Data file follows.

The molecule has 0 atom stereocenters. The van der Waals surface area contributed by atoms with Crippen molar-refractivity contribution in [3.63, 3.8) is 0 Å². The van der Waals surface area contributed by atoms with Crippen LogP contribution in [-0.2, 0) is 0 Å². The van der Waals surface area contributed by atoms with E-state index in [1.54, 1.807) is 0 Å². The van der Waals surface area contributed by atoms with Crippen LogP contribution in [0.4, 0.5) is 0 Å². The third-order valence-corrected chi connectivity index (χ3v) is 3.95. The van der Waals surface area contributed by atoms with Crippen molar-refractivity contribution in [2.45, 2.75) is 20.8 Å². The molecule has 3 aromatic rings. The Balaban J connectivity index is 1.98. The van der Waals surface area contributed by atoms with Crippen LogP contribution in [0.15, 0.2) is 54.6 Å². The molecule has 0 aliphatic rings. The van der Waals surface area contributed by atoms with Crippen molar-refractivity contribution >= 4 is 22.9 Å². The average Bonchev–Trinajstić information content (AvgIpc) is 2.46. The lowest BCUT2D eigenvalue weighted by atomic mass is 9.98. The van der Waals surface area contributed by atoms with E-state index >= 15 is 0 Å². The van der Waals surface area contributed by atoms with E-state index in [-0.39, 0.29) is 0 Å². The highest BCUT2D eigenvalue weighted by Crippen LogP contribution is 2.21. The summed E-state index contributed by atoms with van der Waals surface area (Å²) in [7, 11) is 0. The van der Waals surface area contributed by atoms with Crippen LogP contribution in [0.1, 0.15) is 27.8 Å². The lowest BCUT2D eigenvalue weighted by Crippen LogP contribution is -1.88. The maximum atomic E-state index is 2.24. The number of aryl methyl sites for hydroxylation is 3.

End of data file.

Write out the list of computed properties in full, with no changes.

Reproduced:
The molecule has 0 atom stereocenters. The van der Waals surface area contributed by atoms with Crippen molar-refractivity contribution in [3.63, 3.8) is 0 Å². The van der Waals surface area contributed by atoms with Crippen LogP contribution in [-0.2, 0) is 0 Å². The van der Waals surface area contributed by atoms with E-state index in [1.54, 1.807) is 0 Å². The van der Waals surface area contributed by atoms with Crippen LogP contribution in [0.4, 0.5) is 0 Å². The third-order valence-corrected chi connectivity index (χ3v) is 3.95. The van der Waals surface area contributed by atoms with Crippen molar-refractivity contribution in [2.45, 2.75) is 20.8 Å². The molecule has 3 aromatic rings. The Balaban J connectivity index is 1.98. The van der Waals surface area contributed by atoms with Crippen LogP contribution in [0.15, 0.2) is 54.6 Å². The molecule has 0 aliphatic rings. The van der Waals surface area contributed by atoms with Crippen molar-refractivity contribution >= 4 is 22.9 Å². The average Bonchev–Trinajstić information content (AvgIpc) is 2.46. The lowest BCUT2D eigenvalue weighted by atomic mass is 9.98. The van der Waals surface area contributed by atoms with E-state index >= 15 is 0 Å². The van der Waals surface area contributed by atoms with E-state index in [-0.39, 0.29) is 0 Å². The highest BCUT2D eigenvalue weighted by Crippen LogP contribution is 2.21. The summed E-state index contributed by atoms with van der Waals surface area (Å²) in [7, 11) is 0. The van der Waals surface area contributed by atoms with Crippen LogP contribution in [0.1, 0.15) is 27.8 Å². The lowest BCUT2D eigenvalue weighted by Crippen LogP contribution is -1.88. The maximum atomic E-state index is 2.24. The number of aryl methyl sites for hydroxylation is 3.